Stories and poems from the Medieval era contain accounts of fearsome female Viking warriors, yet historians and anthropologists have argued that such accounts are based in myth. A DNA analysis of a 10th century skeleton found in an iconic Swedish Viking Age grave suggests there's some truth to these old tales -- and that women stood alongside men on the battlefield.
Illustration based on the original plan of grave Bj 581 by excavator Hjalmar Stolpe from 1889. (Image: by Evald Hansen)
By analysing the nuclear DNA and strontium isotopes of an individual buried at a well-known warrior's grave from the Viking Age, researchers from the University of Uppsala have confirmed that the skeleton belonged to a female. "Written sources mention female warriors occasionally, but this is the first time that we've really found convincing archaeological evidence for their existence," said Uppsala archaeologist Neil Price in a press release.
This grave, known as Bj 581, was first excavated in the 1880s, and it's considered a prime example of an elaborate high-status warrior grave. Located in the Swedish town of Birka -- a key trading hub from the eighth to 10th centuries -- the grave, in addition to the lone skeleton, contained a host of items indicative of a warrior, including a sword, axe, spear, battle knife, armour-piercing arrows and two horses. Of significance, it also included a full set of gaming pieces and a gaming board -- an item typically associated with a high-ranking officer.
For well over a century, anthropologists and historians took it for granted that the skeleton belonged to a man, as graves like these have only previously been associated with male warriors -- this despite the fact that stories had emerged during the Middle Ages about fierce Viking women fighting alongside men. Such accounts can be found in Viking art and poetry, but experts insisted that these accounts were purely mythological.
But in the 1970s, a morphological analysis of the Bj 581 skeleton suggested it belonged to a female. No one bothered to follow-up on this finding owing to its apparent implausibility, and because there was no good way to confirm it. Last year, a similar analysis came to the same conclusion, prompting the Uppsala researchers to solve the mystery once and for all using genomic technologies.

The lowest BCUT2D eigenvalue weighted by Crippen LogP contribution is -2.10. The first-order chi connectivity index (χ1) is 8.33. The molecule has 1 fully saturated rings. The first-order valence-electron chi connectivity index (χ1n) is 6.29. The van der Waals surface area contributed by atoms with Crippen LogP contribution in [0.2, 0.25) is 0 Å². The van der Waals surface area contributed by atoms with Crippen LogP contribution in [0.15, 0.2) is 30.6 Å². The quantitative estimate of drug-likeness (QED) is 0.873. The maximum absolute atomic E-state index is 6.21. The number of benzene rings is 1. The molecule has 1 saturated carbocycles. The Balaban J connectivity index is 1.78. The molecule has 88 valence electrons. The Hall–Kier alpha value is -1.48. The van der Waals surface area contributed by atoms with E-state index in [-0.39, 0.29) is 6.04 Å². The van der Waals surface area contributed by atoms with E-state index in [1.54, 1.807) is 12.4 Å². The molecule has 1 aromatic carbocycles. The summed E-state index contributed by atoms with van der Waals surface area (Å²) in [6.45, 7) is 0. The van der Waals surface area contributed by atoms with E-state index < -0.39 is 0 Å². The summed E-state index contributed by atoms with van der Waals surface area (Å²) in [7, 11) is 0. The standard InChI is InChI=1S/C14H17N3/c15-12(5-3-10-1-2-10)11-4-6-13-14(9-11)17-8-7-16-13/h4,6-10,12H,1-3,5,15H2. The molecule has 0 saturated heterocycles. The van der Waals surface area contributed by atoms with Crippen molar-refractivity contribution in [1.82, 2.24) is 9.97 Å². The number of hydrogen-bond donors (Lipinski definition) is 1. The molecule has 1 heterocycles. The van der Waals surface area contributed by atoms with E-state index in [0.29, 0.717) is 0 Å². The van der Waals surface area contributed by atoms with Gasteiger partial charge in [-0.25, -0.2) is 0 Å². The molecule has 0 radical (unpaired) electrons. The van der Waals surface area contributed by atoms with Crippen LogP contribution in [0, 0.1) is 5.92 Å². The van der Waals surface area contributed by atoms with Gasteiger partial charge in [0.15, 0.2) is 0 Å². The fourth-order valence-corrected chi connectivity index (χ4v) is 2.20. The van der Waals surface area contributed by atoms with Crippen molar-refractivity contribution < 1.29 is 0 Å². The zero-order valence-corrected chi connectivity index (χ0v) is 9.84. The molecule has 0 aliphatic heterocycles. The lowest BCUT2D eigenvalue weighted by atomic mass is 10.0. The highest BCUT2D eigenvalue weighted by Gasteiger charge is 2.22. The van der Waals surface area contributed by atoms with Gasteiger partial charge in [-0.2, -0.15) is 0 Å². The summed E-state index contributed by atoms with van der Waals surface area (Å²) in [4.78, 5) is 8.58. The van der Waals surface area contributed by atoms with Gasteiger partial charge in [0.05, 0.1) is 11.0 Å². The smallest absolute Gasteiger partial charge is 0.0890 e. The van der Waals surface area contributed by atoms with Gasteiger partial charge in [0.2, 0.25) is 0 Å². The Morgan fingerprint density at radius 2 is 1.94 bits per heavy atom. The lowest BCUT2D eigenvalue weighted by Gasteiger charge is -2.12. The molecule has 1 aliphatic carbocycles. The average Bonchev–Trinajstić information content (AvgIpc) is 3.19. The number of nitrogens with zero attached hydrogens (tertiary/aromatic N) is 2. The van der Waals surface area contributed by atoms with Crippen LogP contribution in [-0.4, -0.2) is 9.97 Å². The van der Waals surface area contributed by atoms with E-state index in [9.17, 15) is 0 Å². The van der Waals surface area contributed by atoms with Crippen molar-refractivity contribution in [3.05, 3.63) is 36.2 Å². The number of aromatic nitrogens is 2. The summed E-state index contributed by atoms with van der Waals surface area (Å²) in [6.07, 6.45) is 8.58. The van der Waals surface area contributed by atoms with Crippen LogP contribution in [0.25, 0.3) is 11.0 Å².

After extracting DNA from the skeleton, Price and his colleagues found that the individual carried a pair of X chromosomes and no Y chromosome. Isotopic analysis of her teeth suggested a high rate of geographic mobility, which was seen as further evidence of her warrior status. "Hence the individual in grave Bj 581 is the first confirmed female high-ranking Viking warrior," wrote the researchers in the study, which was published in the American Journal of Physical Anthropology last week.
"The gaming set indicates that she was an officer, someone who worked with tactics and strategy and could lead troops in battle," noted Charlotte Hedenstierna-Jonson from Stockholm University, who led the study. "What we have studied was not a Valkyrie from the sagas but a real life military leader, that happens to have been a woman."
Hedenstierna-Jonson and her colleagues say it's possible that a second skeleton belonging to a male may be missing from the grave, and that the relics found in the grave belonged to this hypothetical person, but "the distribution of the grave goods within the grave, their spatial relation to the female individual and the total lack of any typically female attributed grave artefacts disputes this possibility". Also, the skeleton doesn't exhibit any obvious signs of injuries indicative of a warrior, but weapon-related wounds aren't common in the Birka burials.
Like so many assertions made in anthropology and archaeology, complete certainty is rarely attainable. Regardless, this study shows the power of using genomic technologies to change our understanding of the past, including issues pertaining to gender roles. A study like this also exposes our sexist biases. As noted, previous experts had blindly assumed that the body belonged to a male, which we now know was a big mistake. In their concluding remarks, the researchers warn about about these sorts of preconceived notions.
"Although not possible to rule out, previous arguments have likely neglected intersectional perspectives where the social status of the individual was considered of greater importance than biological sex," concluded the researchers. "This type of reasoning takes away the agency of the buried female... Our results caution against sweeping interpretations based on archaeological contexts and preconceptions. They provide a new understanding of the Viking society, the social constructions and also norms in the Viking Age."